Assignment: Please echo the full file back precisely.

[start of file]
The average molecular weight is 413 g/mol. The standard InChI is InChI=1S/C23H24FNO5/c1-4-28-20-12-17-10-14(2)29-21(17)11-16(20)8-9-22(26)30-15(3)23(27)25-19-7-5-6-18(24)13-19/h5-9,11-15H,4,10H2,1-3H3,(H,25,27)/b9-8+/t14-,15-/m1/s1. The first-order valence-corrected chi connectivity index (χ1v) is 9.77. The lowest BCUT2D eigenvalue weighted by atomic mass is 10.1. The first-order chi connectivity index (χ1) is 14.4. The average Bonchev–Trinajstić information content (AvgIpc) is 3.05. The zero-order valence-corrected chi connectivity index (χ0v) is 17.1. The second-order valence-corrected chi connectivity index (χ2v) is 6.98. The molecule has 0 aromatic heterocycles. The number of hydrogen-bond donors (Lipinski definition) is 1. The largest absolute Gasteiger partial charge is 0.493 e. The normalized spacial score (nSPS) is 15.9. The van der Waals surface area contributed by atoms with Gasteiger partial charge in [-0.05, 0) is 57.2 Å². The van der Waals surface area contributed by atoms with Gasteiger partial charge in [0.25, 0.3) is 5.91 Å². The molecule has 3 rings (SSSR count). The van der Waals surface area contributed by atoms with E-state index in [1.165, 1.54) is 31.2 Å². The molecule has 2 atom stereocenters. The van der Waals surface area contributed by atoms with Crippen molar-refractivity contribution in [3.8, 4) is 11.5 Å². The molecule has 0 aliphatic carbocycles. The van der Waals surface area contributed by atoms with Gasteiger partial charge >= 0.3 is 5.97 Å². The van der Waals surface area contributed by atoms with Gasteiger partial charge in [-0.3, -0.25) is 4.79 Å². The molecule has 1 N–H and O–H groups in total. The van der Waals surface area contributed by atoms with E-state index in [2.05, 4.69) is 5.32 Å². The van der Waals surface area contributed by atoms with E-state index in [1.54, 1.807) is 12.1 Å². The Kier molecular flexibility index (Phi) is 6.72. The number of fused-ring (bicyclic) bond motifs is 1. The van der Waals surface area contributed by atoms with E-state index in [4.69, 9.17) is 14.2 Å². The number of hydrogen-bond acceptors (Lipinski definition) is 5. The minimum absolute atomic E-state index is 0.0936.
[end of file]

The average molecular weight is 413 g/mol. The standard InChI is InChI=1S/C23H24FNO5/c1-4-28-20-12-17-10-14(2)29-21(17)11-16(20)8-9-22(26)30-15(3)23(27)25-19-7-5-6-18(24)13-19/h5-9,11-15H,4,10H2,1-3H3,(H,25,27)/b9-8+/t14-,15-/m1/s1. The first-order valence-corrected chi connectivity index (χ1v) is 9.77. The lowest BCUT2D eigenvalue weighted by atomic mass is 10.1. The first-order chi connectivity index (χ1) is 14.4. The average Bonchev–Trinajstić information content (AvgIpc) is 3.05. The zero-order valence-corrected chi connectivity index (χ0v) is 17.1. The second-order valence-corrected chi connectivity index (χ2v) is 6.98. The molecule has 0 aromatic heterocycles. The number of hydrogen-bond donors (Lipinski definition) is 1. The largest absolute Gasteiger partial charge is 0.493 e. The normalized spacial score (nSPS) is 15.9. The van der Waals surface area contributed by atoms with Gasteiger partial charge in [-0.05, 0) is 57.2 Å². The van der Waals surface area contributed by atoms with Gasteiger partial charge in [0.25, 0.3) is 5.91 Å². The molecule has 3 rings (SSSR count). The van der Waals surface area contributed by atoms with E-state index in [1.165, 1.54) is 31.2 Å². The molecule has 2 atom stereocenters. The van der Waals surface area contributed by atoms with Crippen molar-refractivity contribution in [3.8, 4) is 11.5 Å². The molecule has 0 aliphatic carbocycles. The van der Waals surface area contributed by atoms with Gasteiger partial charge >= 0.3 is 5.97 Å². The van der Waals surface area contributed by atoms with Gasteiger partial charge in [-0.3, -0.25) is 4.79 Å². The molecule has 1 N–H and O–H groups in total. The van der Waals surface area contributed by atoms with E-state index in [2.05, 4.69) is 5.32 Å². The van der Waals surface area contributed by atoms with E-state index in [1.54, 1.807) is 12.1 Å². The Kier molecular flexibility index (Phi) is 6.72. The number of fused-ring (bicyclic) bond motifs is 1. The van der Waals surface area contributed by atoms with E-state index in [4.69, 9.17) is 14.2 Å². The number of hydrogen-bond acceptors (Lipinski definition) is 5. The minimum absolute atomic E-state index is 0.0936.